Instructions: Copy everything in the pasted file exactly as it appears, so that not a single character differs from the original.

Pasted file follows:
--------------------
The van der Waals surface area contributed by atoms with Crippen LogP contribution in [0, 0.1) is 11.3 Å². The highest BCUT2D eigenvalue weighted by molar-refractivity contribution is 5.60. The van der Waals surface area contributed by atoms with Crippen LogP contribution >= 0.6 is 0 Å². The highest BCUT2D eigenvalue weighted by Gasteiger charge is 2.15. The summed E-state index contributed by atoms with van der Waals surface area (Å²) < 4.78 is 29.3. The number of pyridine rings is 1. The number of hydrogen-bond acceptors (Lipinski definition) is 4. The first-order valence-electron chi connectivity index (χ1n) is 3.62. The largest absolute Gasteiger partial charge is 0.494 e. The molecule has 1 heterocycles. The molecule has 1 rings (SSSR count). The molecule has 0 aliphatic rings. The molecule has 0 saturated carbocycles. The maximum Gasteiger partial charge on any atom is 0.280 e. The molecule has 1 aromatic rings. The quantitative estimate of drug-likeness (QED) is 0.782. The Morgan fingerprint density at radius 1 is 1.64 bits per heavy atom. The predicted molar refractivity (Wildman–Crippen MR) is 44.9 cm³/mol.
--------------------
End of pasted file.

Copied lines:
The van der Waals surface area contributed by atoms with Crippen LogP contribution in [0, 0.1) is 11.3 Å². The highest BCUT2D eigenvalue weighted by molar-refractivity contribution is 5.60. The van der Waals surface area contributed by atoms with Crippen LogP contribution >= 0.6 is 0 Å². The highest BCUT2D eigenvalue weighted by Gasteiger charge is 2.15. The summed E-state index contributed by atoms with van der Waals surface area (Å²) < 4.78 is 29.3. The number of pyridine rings is 1. The number of hydrogen-bond acceptors (Lipinski definition) is 4. The first-order valence-electron chi connectivity index (χ1n) is 3.62. The largest absolute Gasteiger partial charge is 0.494 e. The molecule has 1 heterocycles. The molecule has 1 rings (SSSR count). The molecule has 0 aliphatic rings. The molecule has 0 saturated carbocycles. The maximum Gasteiger partial charge on any atom is 0.280 e. The molecule has 1 aromatic rings. The quantitative estimate of drug-likeness (QED) is 0.782. The Morgan fingerprint density at radius 1 is 1.64 bits per heavy atom. The predicted molar refractivity (Wildman–Crippen MR) is 44.9 cm³/mol.